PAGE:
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America Is Stuck With the Death Penalty for (At Least) a Generation

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With Justice Anthony Kennedy's retirement, the national fight to abolish capital punishment will have to go local.
When the Supreme Court revived capital punishment in 1976, just four years after de facto abolishing it, the justices effectively took ownership of the American death penalty and all its outcomes. They have spent the decades since then setting its legal and constitutional parameters, supervising its general implementation, sanctioning its use in specific cases, and brushing aside concerns about its many flaws.
That unusual role in the American legal system is about to change. With Justice Anthony Kennedy’s retirement from the court this summer, the Supreme Court will lose a heterodox jurist whose willingness to cross ideological divides made him the deciding factor in many legal battles. In cases involving the Eighth Amendment’s prohibition against cruel and unusual punishment, his judgment often meant the difference between life and death for hundreds of death-row pr…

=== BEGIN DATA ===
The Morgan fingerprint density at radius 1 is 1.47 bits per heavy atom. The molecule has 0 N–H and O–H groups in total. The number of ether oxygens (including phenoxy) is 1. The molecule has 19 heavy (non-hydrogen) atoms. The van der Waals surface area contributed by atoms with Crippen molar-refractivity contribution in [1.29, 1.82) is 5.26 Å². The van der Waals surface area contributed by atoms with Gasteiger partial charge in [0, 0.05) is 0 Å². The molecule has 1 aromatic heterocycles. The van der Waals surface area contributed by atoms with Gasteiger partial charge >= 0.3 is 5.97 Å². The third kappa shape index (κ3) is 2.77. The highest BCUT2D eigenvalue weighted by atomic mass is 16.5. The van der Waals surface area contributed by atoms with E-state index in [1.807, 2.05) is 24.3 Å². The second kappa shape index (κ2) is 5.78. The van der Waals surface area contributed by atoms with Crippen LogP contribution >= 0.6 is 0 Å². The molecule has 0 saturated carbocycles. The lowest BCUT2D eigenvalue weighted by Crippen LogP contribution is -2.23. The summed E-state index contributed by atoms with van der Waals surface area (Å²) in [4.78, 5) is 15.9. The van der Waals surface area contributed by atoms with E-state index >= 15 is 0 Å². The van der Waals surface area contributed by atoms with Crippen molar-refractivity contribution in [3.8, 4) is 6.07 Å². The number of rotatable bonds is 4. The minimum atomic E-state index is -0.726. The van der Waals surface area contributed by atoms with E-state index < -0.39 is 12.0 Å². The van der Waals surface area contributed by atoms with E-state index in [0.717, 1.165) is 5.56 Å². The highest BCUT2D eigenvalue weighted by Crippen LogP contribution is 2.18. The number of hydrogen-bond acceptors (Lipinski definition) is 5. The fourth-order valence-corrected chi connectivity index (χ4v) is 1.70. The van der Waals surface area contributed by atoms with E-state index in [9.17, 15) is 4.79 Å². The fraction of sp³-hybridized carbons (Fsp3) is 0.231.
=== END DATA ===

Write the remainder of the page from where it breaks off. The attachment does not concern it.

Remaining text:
Saudi Arabia executes 70th convict this year

Public execution in Saudi Arabia
Public execution in Saudi Arabia
YADH: Saudi Arabia executed a citizen convicted of murder on Sunday, bringing the number of people it has put to death this year to 70.

Alaa al-Zahrani was found guilty of killing fellow Saudi Abdullah al-Sumairi with a rock to the head, the interior ministry said.

He was put to death in the Red Sea city of Jeddah, said a ministry statement carried by the official SPA news agency.

The 70 executions so far this year include 47 death sentences for "terrorism" carried out in a single day on January 2.

Most people sentenced to death in Saudi Arabia are beheaded with a sword.

In 2015, Saudi Arabia executed 153 people, most of them for drug trafficking or murder, according to an AFP count.

Amnesty International says the number of executions in Saudi Arabia last year was the highest for two decades.

However, the tally was far behind those of China and Iran.

The kingdom has a strict Islamic legal code under which murder, drug trafficking, armed robbery, rape, homosexuality and apostasy are all punishable by death.

Source: Agence France-Presse, March 6, 2016

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